Ebola is worrying, very worrying. The worst outbreak of recent times has taken thousands of lives in four West African countries and the virus has begun to appear in the US and Europe – and in one case transmitted to a local healthcare worker. The death rate from this terrible infection is over 50%.
The threat has energised the global health innovation community, but of course discovering and developing new therapies and vaccines can take years. One particular medicine – a mix of antibodies call ZMapp – has been catapulted from early investigation to being used to treat as many patients as the limited supplies allow.
Worrying and tragic as it is, this Ebola outbreak and how we are responding to it, raises an important and much broader question:
If Ebola, with it’s fatality rate justifies this kind kind of acceleration of the innovation process, what about other conditions like motor neurone disease or muscular dystrophy, that take even more of the lives they strike?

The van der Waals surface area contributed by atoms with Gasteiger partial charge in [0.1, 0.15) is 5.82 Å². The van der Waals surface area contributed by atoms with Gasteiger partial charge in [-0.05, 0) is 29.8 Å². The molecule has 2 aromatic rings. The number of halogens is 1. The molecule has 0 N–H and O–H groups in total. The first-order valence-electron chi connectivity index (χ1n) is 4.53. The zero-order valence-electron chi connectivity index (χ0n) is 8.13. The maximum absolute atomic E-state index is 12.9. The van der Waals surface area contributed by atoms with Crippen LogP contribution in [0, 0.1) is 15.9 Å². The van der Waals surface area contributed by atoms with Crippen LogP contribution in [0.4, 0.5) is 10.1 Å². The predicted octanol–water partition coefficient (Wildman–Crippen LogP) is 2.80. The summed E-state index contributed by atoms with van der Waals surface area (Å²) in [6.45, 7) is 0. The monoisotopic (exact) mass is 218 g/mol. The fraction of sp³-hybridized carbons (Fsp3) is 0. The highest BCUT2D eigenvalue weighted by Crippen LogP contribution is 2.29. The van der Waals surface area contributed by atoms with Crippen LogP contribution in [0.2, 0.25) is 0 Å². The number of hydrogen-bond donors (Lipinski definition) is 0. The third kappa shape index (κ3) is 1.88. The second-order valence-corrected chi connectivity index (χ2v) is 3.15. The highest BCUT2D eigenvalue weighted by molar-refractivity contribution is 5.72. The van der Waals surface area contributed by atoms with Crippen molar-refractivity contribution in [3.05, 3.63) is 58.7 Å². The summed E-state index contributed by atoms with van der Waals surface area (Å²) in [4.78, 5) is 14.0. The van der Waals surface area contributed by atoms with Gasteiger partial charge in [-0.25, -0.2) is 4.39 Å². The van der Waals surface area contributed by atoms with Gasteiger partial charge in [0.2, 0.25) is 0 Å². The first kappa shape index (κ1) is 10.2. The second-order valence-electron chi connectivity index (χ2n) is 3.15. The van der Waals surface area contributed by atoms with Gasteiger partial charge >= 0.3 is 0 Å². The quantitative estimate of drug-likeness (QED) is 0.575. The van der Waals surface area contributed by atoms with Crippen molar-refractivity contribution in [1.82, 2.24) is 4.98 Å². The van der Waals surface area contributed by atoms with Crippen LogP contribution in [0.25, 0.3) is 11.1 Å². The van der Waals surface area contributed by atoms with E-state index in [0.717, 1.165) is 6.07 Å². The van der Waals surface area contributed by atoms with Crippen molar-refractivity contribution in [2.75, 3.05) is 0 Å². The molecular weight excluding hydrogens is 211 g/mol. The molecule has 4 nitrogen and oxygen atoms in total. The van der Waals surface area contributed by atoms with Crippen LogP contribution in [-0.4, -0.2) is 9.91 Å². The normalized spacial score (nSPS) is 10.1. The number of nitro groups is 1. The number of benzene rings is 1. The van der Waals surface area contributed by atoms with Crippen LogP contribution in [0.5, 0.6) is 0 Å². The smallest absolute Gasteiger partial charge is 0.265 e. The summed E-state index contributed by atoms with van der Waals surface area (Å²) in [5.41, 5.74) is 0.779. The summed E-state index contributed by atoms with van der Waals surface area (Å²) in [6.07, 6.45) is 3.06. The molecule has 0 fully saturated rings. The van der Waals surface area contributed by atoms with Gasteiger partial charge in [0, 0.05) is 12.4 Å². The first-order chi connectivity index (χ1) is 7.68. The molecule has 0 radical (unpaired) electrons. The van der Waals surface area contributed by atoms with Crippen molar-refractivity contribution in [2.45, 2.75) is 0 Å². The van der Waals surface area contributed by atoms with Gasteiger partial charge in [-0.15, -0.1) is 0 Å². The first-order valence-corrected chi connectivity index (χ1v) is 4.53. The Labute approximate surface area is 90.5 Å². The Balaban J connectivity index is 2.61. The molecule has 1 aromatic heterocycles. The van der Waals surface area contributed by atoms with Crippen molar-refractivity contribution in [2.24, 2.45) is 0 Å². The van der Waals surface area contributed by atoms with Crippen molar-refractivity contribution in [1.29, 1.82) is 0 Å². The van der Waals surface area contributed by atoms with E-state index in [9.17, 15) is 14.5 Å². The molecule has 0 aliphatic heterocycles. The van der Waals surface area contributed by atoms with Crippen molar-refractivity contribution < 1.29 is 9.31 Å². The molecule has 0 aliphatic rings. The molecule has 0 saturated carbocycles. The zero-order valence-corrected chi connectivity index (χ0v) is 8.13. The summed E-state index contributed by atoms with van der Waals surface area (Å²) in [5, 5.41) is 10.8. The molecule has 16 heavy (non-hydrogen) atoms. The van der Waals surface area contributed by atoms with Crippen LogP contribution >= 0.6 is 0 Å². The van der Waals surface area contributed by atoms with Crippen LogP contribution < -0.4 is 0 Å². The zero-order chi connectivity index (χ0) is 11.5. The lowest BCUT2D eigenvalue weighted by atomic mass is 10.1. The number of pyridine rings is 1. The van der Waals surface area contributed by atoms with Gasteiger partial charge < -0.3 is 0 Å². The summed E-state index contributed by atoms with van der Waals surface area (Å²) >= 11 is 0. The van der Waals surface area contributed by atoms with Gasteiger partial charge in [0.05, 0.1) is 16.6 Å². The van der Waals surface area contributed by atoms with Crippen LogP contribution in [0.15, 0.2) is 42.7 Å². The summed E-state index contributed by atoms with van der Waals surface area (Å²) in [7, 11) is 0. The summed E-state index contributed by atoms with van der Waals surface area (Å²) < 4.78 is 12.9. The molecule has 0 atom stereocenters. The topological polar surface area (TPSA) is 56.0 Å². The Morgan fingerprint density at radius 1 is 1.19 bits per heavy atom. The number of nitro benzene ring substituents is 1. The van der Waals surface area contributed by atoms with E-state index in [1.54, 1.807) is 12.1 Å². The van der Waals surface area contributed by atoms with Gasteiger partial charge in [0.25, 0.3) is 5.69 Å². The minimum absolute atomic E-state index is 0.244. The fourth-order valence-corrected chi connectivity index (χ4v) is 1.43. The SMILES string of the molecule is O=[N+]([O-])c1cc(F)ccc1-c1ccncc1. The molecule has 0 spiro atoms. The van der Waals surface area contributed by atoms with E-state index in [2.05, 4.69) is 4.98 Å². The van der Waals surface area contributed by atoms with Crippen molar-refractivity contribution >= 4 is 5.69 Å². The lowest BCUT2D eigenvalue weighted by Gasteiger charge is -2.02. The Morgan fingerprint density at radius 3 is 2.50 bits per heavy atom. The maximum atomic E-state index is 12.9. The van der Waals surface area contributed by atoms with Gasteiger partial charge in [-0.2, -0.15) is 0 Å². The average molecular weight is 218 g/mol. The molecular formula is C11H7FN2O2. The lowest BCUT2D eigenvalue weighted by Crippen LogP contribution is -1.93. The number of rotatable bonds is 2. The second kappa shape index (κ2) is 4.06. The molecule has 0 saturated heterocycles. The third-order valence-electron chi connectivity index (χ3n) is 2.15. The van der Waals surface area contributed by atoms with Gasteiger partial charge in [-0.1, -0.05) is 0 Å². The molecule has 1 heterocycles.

Of course, there is something particularly menacing about an infection that could become pandemic, and it is right that the system should galvanise into rapid action, but I also believe we need to consider accelerating development and patient access in other serious diseases with little or no treatment options.
The EMA’s pilot in ‘Adaptive Licensing’ (or ‘Medicines Adaptive Pathways for Patients) are an important and welcome step in this direction. CASMI is working on AL/MAPPs on behalf of the UK Government and the European Innovative Medicines Initiative, to speed up this development. The goal is to allow new therapies to reach patients years ahead of current practice. Of course there are issues and challenges ahead, but we believe we owe it to patients to try.
Dr Richard Barker
Director of CASMI